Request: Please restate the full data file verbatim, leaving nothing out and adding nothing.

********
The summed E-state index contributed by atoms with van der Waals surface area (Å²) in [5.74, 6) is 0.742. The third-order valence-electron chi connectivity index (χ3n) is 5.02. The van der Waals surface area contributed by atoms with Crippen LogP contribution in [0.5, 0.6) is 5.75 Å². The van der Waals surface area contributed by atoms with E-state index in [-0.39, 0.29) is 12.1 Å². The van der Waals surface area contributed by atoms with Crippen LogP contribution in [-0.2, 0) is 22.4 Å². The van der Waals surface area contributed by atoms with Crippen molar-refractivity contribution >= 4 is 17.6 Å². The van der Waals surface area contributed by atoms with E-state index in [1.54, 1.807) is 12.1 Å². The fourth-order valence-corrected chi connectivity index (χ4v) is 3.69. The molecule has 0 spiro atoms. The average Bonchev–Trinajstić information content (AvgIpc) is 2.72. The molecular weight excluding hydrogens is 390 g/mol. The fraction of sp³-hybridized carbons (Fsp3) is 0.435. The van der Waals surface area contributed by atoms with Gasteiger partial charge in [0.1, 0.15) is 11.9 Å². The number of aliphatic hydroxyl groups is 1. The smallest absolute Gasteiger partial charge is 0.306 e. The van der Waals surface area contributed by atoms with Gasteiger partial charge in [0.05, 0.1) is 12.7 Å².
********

The summed E-state index contributed by atoms with van der Waals surface area (Å²) in [5.74, 6) is 0.742. The third-order valence-electron chi connectivity index (χ3n) is 5.02. The van der Waals surface area contributed by atoms with Crippen LogP contribution in [0.5, 0.6) is 5.75 Å². The van der Waals surface area contributed by atoms with E-state index in [-0.39, 0.29) is 12.1 Å². The van der Waals surface area contributed by atoms with Crippen LogP contribution in [-0.2, 0) is 22.4 Å². The van der Waals surface area contributed by atoms with Crippen molar-refractivity contribution >= 4 is 17.6 Å². The van der Waals surface area contributed by atoms with E-state index in [1.54, 1.807) is 12.1 Å². The fourth-order valence-corrected chi connectivity index (χ4v) is 3.69. The molecule has 0 spiro atoms. The average Bonchev–Trinajstić information content (AvgIpc) is 2.72. The molecular weight excluding hydrogens is 390 g/mol. The fraction of sp³-hybridized carbons (Fsp3) is 0.435. The van der Waals surface area contributed by atoms with Gasteiger partial charge in [0.1, 0.15) is 11.9 Å². The number of aliphatic hydroxyl groups is 1. The smallest absolute Gasteiger partial charge is 0.306 e. The van der Waals surface area contributed by atoms with Gasteiger partial charge in [0.05, 0.1) is 12.7 Å².